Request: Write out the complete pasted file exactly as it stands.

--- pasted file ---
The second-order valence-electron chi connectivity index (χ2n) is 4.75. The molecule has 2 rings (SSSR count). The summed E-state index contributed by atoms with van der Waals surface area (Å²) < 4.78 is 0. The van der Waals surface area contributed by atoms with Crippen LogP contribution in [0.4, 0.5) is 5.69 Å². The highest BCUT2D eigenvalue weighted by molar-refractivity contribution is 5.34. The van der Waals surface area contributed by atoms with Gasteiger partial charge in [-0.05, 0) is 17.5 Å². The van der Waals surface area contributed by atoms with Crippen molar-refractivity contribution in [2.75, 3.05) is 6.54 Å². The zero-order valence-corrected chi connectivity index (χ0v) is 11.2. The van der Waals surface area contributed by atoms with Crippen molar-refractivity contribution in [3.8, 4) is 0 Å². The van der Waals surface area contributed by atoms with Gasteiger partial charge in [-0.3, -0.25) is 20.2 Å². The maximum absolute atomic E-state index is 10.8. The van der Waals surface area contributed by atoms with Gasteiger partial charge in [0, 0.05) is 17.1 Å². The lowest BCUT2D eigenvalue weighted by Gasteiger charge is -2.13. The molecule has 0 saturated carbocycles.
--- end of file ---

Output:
The second-order valence-electron chi connectivity index (χ2n) is 4.75. The molecule has 2 rings (SSSR count). The summed E-state index contributed by atoms with van der Waals surface area (Å²) < 4.78 is 0. The van der Waals surface area contributed by atoms with Crippen LogP contribution in [0.4, 0.5) is 5.69 Å². The highest BCUT2D eigenvalue weighted by molar-refractivity contribution is 5.34. The van der Waals surface area contributed by atoms with Gasteiger partial charge in [-0.05, 0) is 17.5 Å². The van der Waals surface area contributed by atoms with Crippen molar-refractivity contribution in [2.75, 3.05) is 6.54 Å². The zero-order valence-corrected chi connectivity index (χ0v) is 11.2. The van der Waals surface area contributed by atoms with Crippen molar-refractivity contribution in [3.8, 4) is 0 Å². The van der Waals surface area contributed by atoms with Gasteiger partial charge in [-0.3, -0.25) is 20.2 Å². The maximum absolute atomic E-state index is 10.8. The van der Waals surface area contributed by atoms with Gasteiger partial charge in [0, 0.05) is 17.1 Å². The lowest BCUT2D eigenvalue weighted by Gasteiger charge is -2.13. The molecule has 0 saturated carbocycles.